(Camille Brown unexpectedly walks into the Gibney Gallery)

Danni: Your show was so amazing. I’m so proud!

Camille: Thank you for always being there and supporting and giving me an opportunity to share my work. It really means a lot to me. You’ve given a lot of us opportunities, so thank you for doing that!

(Camille leaves)

Danni Gee and two dancers from Philadanco in 1985

Pictured: Danni Gee and two dancers of Philadanco, in Gene Hill Sagan’s “Ritornello” (1985). Photo credit N/A.

Dani: Why do you feel this conversation still has to occur in relation to dance and society?

Danni: Well, because clearly this is still a problem. We can’t really say anymore that African Americans may not have the aesthetic or the technique that you’re looking for. Also, I feel like it’s great that we can all talk about it, but the people who also need to answer to this conversation are those who are running these “major ballet companies.” The International Association of Blacks in Dance has tried to further the conversations and have auditions for Black ballerinas during their conference. Representatives from these companies are giving out scholarships, but are they really giving out jobs?

I would really like the people in the room to be those who are making decisions for these companies that could support a dancer to have a livelihood. They need to be held accountable. Is it really just an aesthetic feeling that they just don’t want to see a brown leg beside a white leg in Swan Lake? Is that really it? We need to hear from them.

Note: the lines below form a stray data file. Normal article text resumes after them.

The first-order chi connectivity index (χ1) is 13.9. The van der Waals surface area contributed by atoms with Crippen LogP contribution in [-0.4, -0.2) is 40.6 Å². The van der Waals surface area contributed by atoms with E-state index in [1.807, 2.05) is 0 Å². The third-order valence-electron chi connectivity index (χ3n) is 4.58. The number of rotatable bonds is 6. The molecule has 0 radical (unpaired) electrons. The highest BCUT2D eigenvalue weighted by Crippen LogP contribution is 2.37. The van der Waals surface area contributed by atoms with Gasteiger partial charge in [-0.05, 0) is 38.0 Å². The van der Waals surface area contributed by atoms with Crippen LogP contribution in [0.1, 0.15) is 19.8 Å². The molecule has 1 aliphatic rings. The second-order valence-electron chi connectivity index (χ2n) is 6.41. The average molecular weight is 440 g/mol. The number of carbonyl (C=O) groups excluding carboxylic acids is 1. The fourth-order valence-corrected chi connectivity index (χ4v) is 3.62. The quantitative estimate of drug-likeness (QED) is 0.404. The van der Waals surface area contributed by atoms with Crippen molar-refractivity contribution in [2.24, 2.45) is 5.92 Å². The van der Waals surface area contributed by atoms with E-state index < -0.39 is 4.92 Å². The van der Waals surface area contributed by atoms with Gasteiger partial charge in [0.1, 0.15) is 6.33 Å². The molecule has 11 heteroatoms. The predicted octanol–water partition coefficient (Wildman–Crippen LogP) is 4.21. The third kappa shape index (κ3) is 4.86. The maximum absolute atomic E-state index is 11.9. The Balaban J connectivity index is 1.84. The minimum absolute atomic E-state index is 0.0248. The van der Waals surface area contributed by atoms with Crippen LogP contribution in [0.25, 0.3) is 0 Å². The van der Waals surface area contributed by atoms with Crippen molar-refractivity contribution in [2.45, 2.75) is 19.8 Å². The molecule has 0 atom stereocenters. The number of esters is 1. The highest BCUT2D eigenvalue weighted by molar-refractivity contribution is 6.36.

It’s always bothered me that in ballet companies there is always space for the Black male. It is about this woman thing–of what is deemed beautiful or feminine–and it’s always been an argument for me since Arthur Mitchell’s days. He was the first African-American male in New York City Ballet. That needs to be a discussion as well–why is it okay to put a white-identifying woman beside a Black man and okay that the Black woman is not heralded in the same way?

I don’t know if Black women go to “major company” auditions. Maybe they feel like, “Why bother?” I want directors of ballet companies across the country to see ballet dancers of color and recognize that, “We can do this too, and we aren’t hiding from you.”

Dani: Do you currently see any other voices that are prevalent or can become as prevalent as Arthur Mitchell and Alvin Ailey?

Danni: Oh yes! Kyle Abraham. Camille Brown. Darrell Grand Moultrie. I mean, come on, the work that they are doing is unbelievable.

It’s just so real and raw, like Camille at the Joyce. It speaks to the Black experience within such a unique and fresh way for this century. It’s relatable. Alvin’s work was relatable in the fifties and it still is to some capacity. Some works out there are purely dance aesthetic and showcase extreme legs moving everywhere–there is a place for that–but Camille’s work has a relatability that will carry on for years to come, and people will begin to mimic her, among others. What we see on television, the extreme dance forms, they will still be here. But, artists like Camille Brown, Kyle Abraham, and Darrell Moultrie will also still be here.